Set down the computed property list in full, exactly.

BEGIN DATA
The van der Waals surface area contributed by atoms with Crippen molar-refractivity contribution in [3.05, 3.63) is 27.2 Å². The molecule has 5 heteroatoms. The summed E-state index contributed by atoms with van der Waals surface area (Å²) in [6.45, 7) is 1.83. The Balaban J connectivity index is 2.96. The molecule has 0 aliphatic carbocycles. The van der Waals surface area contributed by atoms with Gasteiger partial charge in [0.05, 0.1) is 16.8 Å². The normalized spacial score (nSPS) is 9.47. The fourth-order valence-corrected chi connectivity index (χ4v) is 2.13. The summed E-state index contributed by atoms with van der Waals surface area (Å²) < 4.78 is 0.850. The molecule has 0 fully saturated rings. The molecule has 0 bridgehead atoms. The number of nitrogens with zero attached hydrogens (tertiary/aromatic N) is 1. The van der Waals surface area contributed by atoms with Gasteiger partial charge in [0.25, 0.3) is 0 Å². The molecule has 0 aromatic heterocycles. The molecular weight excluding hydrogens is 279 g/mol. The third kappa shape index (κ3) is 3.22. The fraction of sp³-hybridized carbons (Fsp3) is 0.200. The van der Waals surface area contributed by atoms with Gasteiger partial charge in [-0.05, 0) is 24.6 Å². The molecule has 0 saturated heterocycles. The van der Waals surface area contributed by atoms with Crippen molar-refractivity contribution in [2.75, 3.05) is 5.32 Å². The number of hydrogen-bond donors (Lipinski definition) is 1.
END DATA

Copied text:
The van der Waals surface area contributed by atoms with Crippen molar-refractivity contribution in [3.05, 3.63) is 27.2 Å². The molecule has 5 heteroatoms. The summed E-state index contributed by atoms with van der Waals surface area (Å²) in [6.45, 7) is 1.83. The Balaban J connectivity index is 2.96. The molecule has 0 aliphatic carbocycles. The van der Waals surface area contributed by atoms with Gasteiger partial charge in [0.05, 0.1) is 16.8 Å². The normalized spacial score (nSPS) is 9.47. The fourth-order valence-corrected chi connectivity index (χ4v) is 2.13. The summed E-state index contributed by atoms with van der Waals surface area (Å²) < 4.78 is 0.850. The molecule has 0 fully saturated rings. The molecule has 0 bridgehead atoms. The number of nitrogens with zero attached hydrogens (tertiary/aromatic N) is 1. The van der Waals surface area contributed by atoms with Gasteiger partial charge in [0.25, 0.3) is 0 Å². The molecule has 0 aromatic heterocycles. The molecular weight excluding hydrogens is 279 g/mol. The third kappa shape index (κ3) is 3.22. The fraction of sp³-hybridized carbons (Fsp3) is 0.200. The van der Waals surface area contributed by atoms with Gasteiger partial charge in [-0.05, 0) is 24.6 Å². The molecule has 0 saturated heterocycles. The van der Waals surface area contributed by atoms with Crippen molar-refractivity contribution in [2.75, 3.05) is 5.32 Å². The number of hydrogen-bond donors (Lipinski definition) is 1.